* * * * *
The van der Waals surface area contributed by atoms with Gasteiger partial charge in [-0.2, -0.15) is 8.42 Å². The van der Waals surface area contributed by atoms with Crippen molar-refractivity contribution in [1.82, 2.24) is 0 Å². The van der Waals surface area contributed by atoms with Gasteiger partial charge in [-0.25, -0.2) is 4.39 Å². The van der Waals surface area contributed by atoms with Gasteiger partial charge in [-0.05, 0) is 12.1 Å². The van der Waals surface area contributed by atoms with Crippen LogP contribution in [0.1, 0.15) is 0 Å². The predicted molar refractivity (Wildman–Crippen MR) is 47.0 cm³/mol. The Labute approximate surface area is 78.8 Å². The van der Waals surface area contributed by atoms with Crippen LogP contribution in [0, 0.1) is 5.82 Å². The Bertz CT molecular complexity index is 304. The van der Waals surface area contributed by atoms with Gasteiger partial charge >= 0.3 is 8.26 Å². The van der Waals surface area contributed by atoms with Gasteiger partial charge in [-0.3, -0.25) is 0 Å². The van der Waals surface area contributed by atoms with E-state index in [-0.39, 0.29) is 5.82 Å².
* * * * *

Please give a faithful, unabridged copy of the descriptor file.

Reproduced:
The van der Waals surface area contributed by atoms with Gasteiger partial charge in [-0.2, -0.15) is 8.42 Å². The van der Waals surface area contributed by atoms with Crippen molar-refractivity contribution in [1.82, 2.24) is 0 Å². The van der Waals surface area contributed by atoms with Gasteiger partial charge in [-0.25, -0.2) is 4.39 Å². The van der Waals surface area contributed by atoms with Gasteiger partial charge in [-0.05, 0) is 12.1 Å². The van der Waals surface area contributed by atoms with Crippen LogP contribution in [0.1, 0.15) is 0 Å². The predicted molar refractivity (Wildman–Crippen MR) is 47.0 cm³/mol. The Labute approximate surface area is 78.8 Å². The van der Waals surface area contributed by atoms with Crippen LogP contribution in [0, 0.1) is 5.82 Å². The Bertz CT molecular complexity index is 304. The van der Waals surface area contributed by atoms with Gasteiger partial charge >= 0.3 is 8.26 Å². The van der Waals surface area contributed by atoms with Gasteiger partial charge in [-0.3, -0.25) is 0 Å². The van der Waals surface area contributed by atoms with E-state index in [-0.39, 0.29) is 5.82 Å².